Chambers County has the highest rate of cervical cancer in Alabama
Published 9:00 am Thursday, April 21, 2022
LANETT — There was a good news-bad news topic discussed at the Monday meeting of the Lanett City Council. The bad news is that Chambers County currently has Alabama’s highest rate for cervical cancer. The good news is that an action plan is about to be put in place that’s designed to wipe out one of the most preventable kinds of cancer in the local area.
Dr. Donald Busby of LaFayette and Dr. Isabel Scarinci of UAB discussed Operation Wipe Out, an event that will take place at no cost to the women who participate. It will be taking place from 9 a.m. until noon CDT (10 a.m. until 1 p.m. EDT) on Saturday, April 30 at the ALFA Building on the east side of LaFayette. Dr. Tavonna Kako of the UAB Department of Obstetrics and Gynecology (OBGYN) will be speaking, refreshments will be served and children and spouses are welcome.
Up to 240 women can take part in the free and potentially life-saving program. Call or text (205) 778-8334 to register or to learn more. Those who qualify will have the opportunity to schedule a cervical cancer screening and an HPR vaccination appointment for their children. This will be available at no cost to the participant.
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Operation Wipe Out is a partnership between the Rotary Clubs in LaFayette and Birmingham, UAB’s OBGYN Department and the O’Neal Comprehensive Cancer Center, TogetHER for Health, Auburn University, Quality of Life Health Services, Inc. and the Alabama Department of Public Health.
“I am hoping and praying that a lot of women come to this,” said Dr. Busby. “Where there is a high rate of cervical cancer, not enough women are being screened.”
Alabama has one of the highest cervical cancer rates in the U.S. and Chambers County currently has the state’s highest rate. Clearly, there is a need for a Wipe Out effort.
Cervical cancer is a devastating disease that not only impacts a woman’s life but also her entire family and community. Many women have cervical cancer in their 30s, 40s and 50s, which is younger than the onset of many other cancers.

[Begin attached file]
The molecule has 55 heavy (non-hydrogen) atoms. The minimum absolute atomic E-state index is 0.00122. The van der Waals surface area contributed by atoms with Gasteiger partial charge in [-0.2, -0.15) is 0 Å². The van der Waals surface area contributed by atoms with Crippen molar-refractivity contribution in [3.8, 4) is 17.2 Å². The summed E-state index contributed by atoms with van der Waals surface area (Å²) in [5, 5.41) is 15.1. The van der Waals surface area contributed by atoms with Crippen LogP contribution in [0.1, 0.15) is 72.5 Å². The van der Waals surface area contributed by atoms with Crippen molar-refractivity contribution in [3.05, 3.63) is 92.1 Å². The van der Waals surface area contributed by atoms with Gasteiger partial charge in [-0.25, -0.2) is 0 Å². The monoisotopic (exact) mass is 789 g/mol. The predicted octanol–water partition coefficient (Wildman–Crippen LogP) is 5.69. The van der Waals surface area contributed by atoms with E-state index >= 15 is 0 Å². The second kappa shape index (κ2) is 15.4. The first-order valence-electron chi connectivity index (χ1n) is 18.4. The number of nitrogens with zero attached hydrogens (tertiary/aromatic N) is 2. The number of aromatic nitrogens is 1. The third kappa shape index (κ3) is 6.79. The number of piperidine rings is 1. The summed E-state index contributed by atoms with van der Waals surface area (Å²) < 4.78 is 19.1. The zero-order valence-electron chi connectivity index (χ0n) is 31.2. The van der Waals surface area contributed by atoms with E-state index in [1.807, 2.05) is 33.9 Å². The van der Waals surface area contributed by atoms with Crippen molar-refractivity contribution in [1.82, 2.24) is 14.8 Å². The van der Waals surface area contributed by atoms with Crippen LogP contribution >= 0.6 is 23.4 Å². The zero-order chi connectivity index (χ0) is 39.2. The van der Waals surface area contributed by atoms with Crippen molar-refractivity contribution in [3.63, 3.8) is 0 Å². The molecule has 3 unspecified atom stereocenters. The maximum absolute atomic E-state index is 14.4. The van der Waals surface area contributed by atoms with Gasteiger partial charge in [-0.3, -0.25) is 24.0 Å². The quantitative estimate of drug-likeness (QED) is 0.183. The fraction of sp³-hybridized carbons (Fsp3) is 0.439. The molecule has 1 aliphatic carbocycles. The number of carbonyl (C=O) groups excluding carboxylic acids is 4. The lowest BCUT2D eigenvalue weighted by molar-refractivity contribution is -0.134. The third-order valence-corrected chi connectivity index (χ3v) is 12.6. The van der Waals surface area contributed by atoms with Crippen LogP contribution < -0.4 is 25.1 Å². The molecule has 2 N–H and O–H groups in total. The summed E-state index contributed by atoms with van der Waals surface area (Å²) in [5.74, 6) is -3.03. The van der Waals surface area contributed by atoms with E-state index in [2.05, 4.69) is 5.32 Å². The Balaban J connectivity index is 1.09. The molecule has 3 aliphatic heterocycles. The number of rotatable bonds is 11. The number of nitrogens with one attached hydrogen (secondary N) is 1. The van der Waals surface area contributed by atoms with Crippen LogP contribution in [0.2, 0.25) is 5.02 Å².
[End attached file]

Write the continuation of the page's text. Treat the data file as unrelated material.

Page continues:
Dr. Scarinci is a native of Brazil, where she survived polio as a child. She has been in the U.S. for the past 33 years. She is a behavioral scientist with a deep commitment to the elimination of cancer disparities in the U.S. and in low- and middle-income countries. The focus of her work is on the application of behavioral science to public health by promoting behavior change at the population level.
Having more screening for cervical cancer and more HPV vaccination is one way of doing this.
HPV, or human papillomavirus, causes nearly all cervical cancers in women, and it can also affect men who can get throat or mouth cancer from HPV. According to the Centers of Disease Control (CDC), roughly 44 percent of the HPV-associated cancers between 2014-18 occurred in men.
A vaccine is available that can prevent HPV infection and consequently prevent cervical cancer and other HPV-associated cancers. This vaccine is very safe and is covered by most health insurance plans. The vaccine is most effective when it is administered to children before they have been exposed to the virus. Boys and girls who are in the 11-to 12-year-old age group should get this vaccine when they are getting their other routine vaccinations. Children as young as nine can receive the HPV vaccination.
Studies have shown the vaccine provides close to 100 percent protection for the targets of HPV.
“We encourage parents to see that their children are vaccinated for this,” Scarinci said. “There is some new data we are excited about. It’s telling us that one dose will be sufficient. UAB was a test site for this 20 years ago. At the time, we thought it was for adults. We now know that it’s for kids, too. An estimated 80 million people in the U.S. have been vaccinated. I am here in Chambers County today because it’s number one on the list for cervical cancer.”
A high cervical cancer rate almost certainly means a low screening rate.
“Cervical cancer and colorectal cancer are the two types of cancer that can be prevented,” Scarinci said.